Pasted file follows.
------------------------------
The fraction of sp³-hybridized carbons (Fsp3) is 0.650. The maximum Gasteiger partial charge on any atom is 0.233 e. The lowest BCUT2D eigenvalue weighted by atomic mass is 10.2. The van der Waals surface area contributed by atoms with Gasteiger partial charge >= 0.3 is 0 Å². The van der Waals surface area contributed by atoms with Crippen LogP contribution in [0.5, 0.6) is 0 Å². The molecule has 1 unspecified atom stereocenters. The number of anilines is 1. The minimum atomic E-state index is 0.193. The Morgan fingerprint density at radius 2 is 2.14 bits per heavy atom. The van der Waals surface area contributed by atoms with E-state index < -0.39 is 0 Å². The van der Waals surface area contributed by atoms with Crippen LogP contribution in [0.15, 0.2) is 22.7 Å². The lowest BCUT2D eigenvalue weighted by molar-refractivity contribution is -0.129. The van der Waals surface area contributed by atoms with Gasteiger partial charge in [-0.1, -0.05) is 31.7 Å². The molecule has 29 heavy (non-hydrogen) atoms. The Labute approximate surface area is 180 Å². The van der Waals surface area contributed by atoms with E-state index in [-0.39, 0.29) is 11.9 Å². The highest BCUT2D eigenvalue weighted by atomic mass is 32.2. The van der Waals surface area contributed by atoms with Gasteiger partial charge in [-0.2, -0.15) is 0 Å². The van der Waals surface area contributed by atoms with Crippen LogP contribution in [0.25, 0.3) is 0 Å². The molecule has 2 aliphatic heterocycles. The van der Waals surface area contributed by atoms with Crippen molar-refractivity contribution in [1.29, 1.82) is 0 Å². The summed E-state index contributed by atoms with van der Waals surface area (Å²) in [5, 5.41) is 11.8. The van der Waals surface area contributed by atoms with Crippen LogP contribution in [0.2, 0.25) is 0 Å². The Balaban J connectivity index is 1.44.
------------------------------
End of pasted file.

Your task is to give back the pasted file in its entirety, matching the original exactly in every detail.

The fraction of sp³-hybridized carbons (Fsp3) is 0.650. The maximum Gasteiger partial charge on any atom is 0.233 e. The lowest BCUT2D eigenvalue weighted by atomic mass is 10.2. The van der Waals surface area contributed by atoms with Gasteiger partial charge >= 0.3 is 0 Å². The van der Waals surface area contributed by atoms with Crippen LogP contribution in [0.5, 0.6) is 0 Å². The molecule has 1 unspecified atom stereocenters. The number of anilines is 1. The minimum atomic E-state index is 0.193. The Morgan fingerprint density at radius 2 is 2.14 bits per heavy atom. The van der Waals surface area contributed by atoms with E-state index < -0.39 is 0 Å². The van der Waals surface area contributed by atoms with Crippen LogP contribution in [0.15, 0.2) is 22.7 Å². The lowest BCUT2D eigenvalue weighted by molar-refractivity contribution is -0.129. The van der Waals surface area contributed by atoms with Gasteiger partial charge in [-0.1, -0.05) is 31.7 Å². The molecule has 29 heavy (non-hydrogen) atoms. The Labute approximate surface area is 180 Å². The van der Waals surface area contributed by atoms with E-state index in [-0.39, 0.29) is 11.9 Å². The highest BCUT2D eigenvalue weighted by atomic mass is 32.2. The van der Waals surface area contributed by atoms with Gasteiger partial charge in [-0.2, -0.15) is 0 Å². The van der Waals surface area contributed by atoms with Crippen LogP contribution in [0.25, 0.3) is 0 Å². The molecule has 2 aliphatic heterocycles. The van der Waals surface area contributed by atoms with Crippen molar-refractivity contribution in [1.29, 1.82) is 0 Å². The summed E-state index contributed by atoms with van der Waals surface area (Å²) in [5, 5.41) is 11.8. The van der Waals surface area contributed by atoms with Crippen LogP contribution in [0.2, 0.25) is 0 Å². The Balaban J connectivity index is 1.44.